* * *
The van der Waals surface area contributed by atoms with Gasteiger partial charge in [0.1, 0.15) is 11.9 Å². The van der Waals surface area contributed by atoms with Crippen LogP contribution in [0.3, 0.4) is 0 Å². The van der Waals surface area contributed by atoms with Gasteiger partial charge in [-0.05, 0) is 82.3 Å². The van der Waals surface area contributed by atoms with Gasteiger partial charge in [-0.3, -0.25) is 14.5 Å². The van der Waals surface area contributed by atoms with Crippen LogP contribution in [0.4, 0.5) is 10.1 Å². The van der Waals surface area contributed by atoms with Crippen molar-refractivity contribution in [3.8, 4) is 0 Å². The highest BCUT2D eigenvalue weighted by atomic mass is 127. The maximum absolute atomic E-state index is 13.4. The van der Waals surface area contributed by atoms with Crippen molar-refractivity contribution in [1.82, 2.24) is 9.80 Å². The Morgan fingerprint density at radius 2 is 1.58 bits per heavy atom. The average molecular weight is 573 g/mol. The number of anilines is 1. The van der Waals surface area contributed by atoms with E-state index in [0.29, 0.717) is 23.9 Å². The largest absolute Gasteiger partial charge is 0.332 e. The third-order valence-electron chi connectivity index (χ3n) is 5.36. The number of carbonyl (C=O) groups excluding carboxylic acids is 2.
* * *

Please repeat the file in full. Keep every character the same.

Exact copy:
The van der Waals surface area contributed by atoms with Gasteiger partial charge in [0.1, 0.15) is 11.9 Å². The van der Waals surface area contributed by atoms with Crippen LogP contribution in [0.3, 0.4) is 0 Å². The van der Waals surface area contributed by atoms with Gasteiger partial charge in [-0.05, 0) is 82.3 Å². The van der Waals surface area contributed by atoms with Gasteiger partial charge in [-0.3, -0.25) is 14.5 Å². The van der Waals surface area contributed by atoms with Crippen LogP contribution in [0.4, 0.5) is 10.1 Å². The van der Waals surface area contributed by atoms with Crippen molar-refractivity contribution in [3.8, 4) is 0 Å². The highest BCUT2D eigenvalue weighted by atomic mass is 127. The maximum absolute atomic E-state index is 13.4. The van der Waals surface area contributed by atoms with Crippen molar-refractivity contribution in [1.82, 2.24) is 9.80 Å². The Morgan fingerprint density at radius 2 is 1.58 bits per heavy atom. The average molecular weight is 573 g/mol. The number of anilines is 1. The van der Waals surface area contributed by atoms with E-state index in [0.29, 0.717) is 23.9 Å². The largest absolute Gasteiger partial charge is 0.332 e. The third-order valence-electron chi connectivity index (χ3n) is 5.36. The number of carbonyl (C=O) groups excluding carboxylic acids is 2.